SAN FRANCISCO (KPIX 5) -- A former Immigration and Customs Enforcement official has launched the latest salvo in the finger-pointing war over the case of the illegal immigrant who allegedly shot and killed a woman at San Francisco Pier 14.
The former ICE official accused Sheriff Ross Mirkarimi of making excuses, and said and it's the city of San Francisco that needs to change – not ICE.
Monday, Sheriff Ross Mirkarimi laid the blame for the killing of 32-year-old Kathryn Steinle on Pier 14 on ICE for setting the rules that let suspect Juan Francisco Lopez-Sanchez go free. Sanchez is the undocumented felon charged in Steinle's murder.
The 45-year-old Lopez-Sanchez had seven felony convictions, but none recent and none violent when he was released by San Francisco authorities despite an immigration hold on the Mexican national who had been deported five times before.
Mirkarimi said the City and County had no choice but to let Sanchez walk. He said he needed a court order or a warrant, and in Sanchez's case, ICE only asked for a detainer, which under city law, wasn't good enough.
"If ICE does not provide the proper legal instrument, they are jeopardizing the city's ability to detain somebody against their will," he said. "We need ICE to step up."
Former ICE director Julie Myers Wood disagreed.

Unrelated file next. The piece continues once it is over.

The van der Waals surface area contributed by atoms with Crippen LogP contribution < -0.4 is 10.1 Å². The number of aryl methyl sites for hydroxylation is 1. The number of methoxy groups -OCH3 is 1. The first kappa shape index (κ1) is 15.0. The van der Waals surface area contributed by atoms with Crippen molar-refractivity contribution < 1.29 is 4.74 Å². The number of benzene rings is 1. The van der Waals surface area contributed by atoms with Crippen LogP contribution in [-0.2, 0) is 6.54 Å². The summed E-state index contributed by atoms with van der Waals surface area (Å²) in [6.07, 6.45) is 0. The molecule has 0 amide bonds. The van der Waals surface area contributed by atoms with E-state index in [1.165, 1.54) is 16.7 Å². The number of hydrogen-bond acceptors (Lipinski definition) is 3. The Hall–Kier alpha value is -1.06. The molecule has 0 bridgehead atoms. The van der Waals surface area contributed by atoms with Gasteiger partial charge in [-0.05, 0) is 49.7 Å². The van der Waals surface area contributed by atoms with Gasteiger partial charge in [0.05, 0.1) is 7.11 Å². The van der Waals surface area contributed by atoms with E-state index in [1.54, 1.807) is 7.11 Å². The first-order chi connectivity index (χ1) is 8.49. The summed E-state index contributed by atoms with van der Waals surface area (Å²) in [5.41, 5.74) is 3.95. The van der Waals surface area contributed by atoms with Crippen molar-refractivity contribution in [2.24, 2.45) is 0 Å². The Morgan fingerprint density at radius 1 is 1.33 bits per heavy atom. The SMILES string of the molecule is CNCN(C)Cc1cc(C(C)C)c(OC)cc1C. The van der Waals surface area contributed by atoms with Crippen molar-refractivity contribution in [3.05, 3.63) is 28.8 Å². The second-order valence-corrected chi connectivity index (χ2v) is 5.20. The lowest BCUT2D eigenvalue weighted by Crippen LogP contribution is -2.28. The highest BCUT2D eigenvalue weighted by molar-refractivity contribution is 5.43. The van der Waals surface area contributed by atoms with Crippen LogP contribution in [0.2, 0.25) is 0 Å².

"I think the Sheriff is wrong. We are not asking for a legal instrument to pick up the phone and let ICE know that they are holding a criminal foreign national," she said. "There's no need for a legal instrument for that."
"The civil immigration is not designed to get warrants in every single case," said Myers Wood. "Last year I issued over 200,000 detainers. If we had to get arrest warrants for every single one of them …it would bog down the system."
Myers Wood added, "I think he's making excuses because he doesn't want to cooperate."
Senator Dianne Feinstein joined the conversation, saying in a statement, "I strongly believe an undocumented individual, convicted of multiple felonies and with a detainer request from ICE, should not have been released. We should focus on convicting criminals, not setting them loose on our streets."
Feinstein has asked San Francisco to join Homeland Security's Priority Enforcement Program. PEP helps state and local law enforcement take custody of people who pose a threat to public safety before they are let back on the street. Myers Wood said she would support that effort.
It was Feinstein who signed the bill that designated San Francisco as a 'sanctuary city' when she was mayor in the 80's. That bill, dubbed the 'City and County Refuge Ordinance' barred city employees from helping federal immigration enforcement efforts unless there was a court order or state law forcing them to do so. Oakland and San Jose have similar bills.
"I applaud any action for the two sides to come together," said Myers Wood. "I recognize this has been a very difficult issue for many communities. San Francisco has been on the 'restrictive' end of this, and there are many sanctuary cities that have changed their policies and worked with ICE in a cooperative way, but still remain sanctuaries to some extent."
Myers Wood said the best thing that could happen is that city leaders and ICE come together and come up with a solution that works for both sides, before any additional federal laws are required.
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